There’s nothing quite like a picnic when the weather plays ball! But where to head? Opt for one of these hotspots as voted for by keen picnickers…
With Covid continuing to wreak havoc, keeping things alfresco will enable you to see more friends this summer, meaning the humble picnic is bound to be a hot trend in 2021.
National Picnic Week – which rolls around every June – regularly encourages picnickers to vote for their favourite hotspots, and back in 2018, these were voted the nation’s favourite picnic spots, chosen for their outstanding natural beauty and historical significance.
So grab a blanket and check out one of these picnic hotspots…
Winner: Hampstead Heath
Hampstead Heath is a popular spot for Londoners to frequent all year round. Make your way up to Parliament Hill view point for a breath-taking view of London’s skyline nestled between leafy green trees. If you fancy a more active day out, The Men’s and Ladies’ Ponds are open all year round.
Runner-up: Richmond Park
Richmond Park is the largest park in London – which has over 600 red and fallow deer that roam freely. If you like skipping stones why not set up your picnic blanket and basket beside one of the 30 ponds on offer?
Winner: Lilly Hill Park
This Green Flag awarded 23-hectare public open space, Lily Hill Park features an Edwardian water garden, England’s longest picnic bench and a story-telling throne, making it a truly unique space.
Runner-Up: Westgate Gardens
When visiting Canterbury, there is plenty of history to take in, but one place you cannot afford to miss is Westgate Gardens. Boasting four equally special and relaxing areas, peaceful walks and woodland areas make the possibilities for picnics almost endless.
Winner: Dancing Ledge
The Jurassic Coast is a hot spot for natural beauty, but the Dancing Ledge may just be the jewel in the crown. Just a few miles west of Swanage, Dancing Ledge may require a bit of adventure to reach but when you get there you understand just why so many do.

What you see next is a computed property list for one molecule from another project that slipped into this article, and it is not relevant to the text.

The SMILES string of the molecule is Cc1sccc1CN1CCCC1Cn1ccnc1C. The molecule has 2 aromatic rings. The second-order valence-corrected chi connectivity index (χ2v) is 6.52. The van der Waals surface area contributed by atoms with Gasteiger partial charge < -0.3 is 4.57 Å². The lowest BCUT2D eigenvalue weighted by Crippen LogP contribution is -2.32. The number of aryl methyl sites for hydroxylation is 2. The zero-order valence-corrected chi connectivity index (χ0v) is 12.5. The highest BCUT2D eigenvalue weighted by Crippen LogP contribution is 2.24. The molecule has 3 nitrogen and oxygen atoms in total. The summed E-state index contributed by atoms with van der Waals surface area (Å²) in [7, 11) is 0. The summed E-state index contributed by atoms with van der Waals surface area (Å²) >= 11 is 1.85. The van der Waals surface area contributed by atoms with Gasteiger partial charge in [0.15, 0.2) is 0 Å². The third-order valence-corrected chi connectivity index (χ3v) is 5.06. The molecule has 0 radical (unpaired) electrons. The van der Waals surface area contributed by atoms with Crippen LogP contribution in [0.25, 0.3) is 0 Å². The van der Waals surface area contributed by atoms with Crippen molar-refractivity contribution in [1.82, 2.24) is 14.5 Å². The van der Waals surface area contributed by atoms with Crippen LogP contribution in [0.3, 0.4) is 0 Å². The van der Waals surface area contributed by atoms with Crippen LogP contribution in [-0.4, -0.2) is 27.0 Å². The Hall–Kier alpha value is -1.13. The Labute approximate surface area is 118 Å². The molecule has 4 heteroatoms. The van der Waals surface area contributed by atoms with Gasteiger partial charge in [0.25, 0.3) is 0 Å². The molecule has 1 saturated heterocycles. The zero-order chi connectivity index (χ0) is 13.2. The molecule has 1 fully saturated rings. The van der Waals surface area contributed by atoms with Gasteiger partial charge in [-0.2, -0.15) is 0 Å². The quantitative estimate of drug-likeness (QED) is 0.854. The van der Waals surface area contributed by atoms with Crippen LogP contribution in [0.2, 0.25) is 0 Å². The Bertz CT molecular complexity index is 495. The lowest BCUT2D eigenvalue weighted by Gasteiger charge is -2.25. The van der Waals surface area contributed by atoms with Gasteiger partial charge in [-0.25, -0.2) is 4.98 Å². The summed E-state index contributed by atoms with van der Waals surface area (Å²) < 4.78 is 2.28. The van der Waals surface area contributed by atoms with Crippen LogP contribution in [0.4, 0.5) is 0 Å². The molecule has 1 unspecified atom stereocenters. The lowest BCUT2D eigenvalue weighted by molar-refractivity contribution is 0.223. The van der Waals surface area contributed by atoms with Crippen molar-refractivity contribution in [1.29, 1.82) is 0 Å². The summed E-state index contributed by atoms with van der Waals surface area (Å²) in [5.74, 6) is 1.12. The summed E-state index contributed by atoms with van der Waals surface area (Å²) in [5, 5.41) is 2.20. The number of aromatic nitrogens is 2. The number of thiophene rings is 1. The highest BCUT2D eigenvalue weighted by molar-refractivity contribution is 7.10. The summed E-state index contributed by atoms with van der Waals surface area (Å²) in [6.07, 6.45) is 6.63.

Runner-Up: Durlston Castle
Expect scenic walks, one of a kind views and the historic Great Globe, superb geology. The gateway to the Jurassic Coast is truly a can’t miss location.
Winner: Ryton Pools
100 acres of winding paths, ancient woodland and natural pools, Ryton has all you need for a day out with the family. Find your own way and explore the rich natural habitats or take an audio guide to discover what makes this place so special.
Runner-up: Lickey Hills County Park
10 miles west of Birmingham, Lickey Hills covers 524 acres of heathland, woodland and grasslands all making for varied habits for life to flourish. There is an adventure park for the kids, a sculpture walk and lots more to keep you busy all day.
Winner: Sherwood Pines
Sherwood Pines acts not just as a great natural area of beauty, but also a venue for outdoor events and is the largest public forest in the East Midlands with over 3,300 acres. Boasting a wide variety of events including Go Ape, Sherwood Pines never fails to excite.
Runner-up: Padley Gorge Trail
Not for faint hearted, this two-hour walk is more rewarding than challenging as it snakes through Padley Gorge, offering a plethora of scenic spots to stop for a bite to eat.
Winner: Roseberry Topping
Roseberry Topping is for the avid walkers who find solace in the great outdoors – this wondrous hill stands at staggering 1,049 feet making it the second highest hill on the North York Moors after ‘Urra Moor’. After reaching the summit complete your walk by walking through Newton Wood.
Runner-up: Rievaulx Abbey
Explore the abbey ruins which were inhabited in approximately 1130 and marvel at its medieval artefacts in the museum. The picturesque ruins can’t help but ignite your imagination and entourage you to explore. Grab a map from the visitor centre and walk in the footsteps of a monk.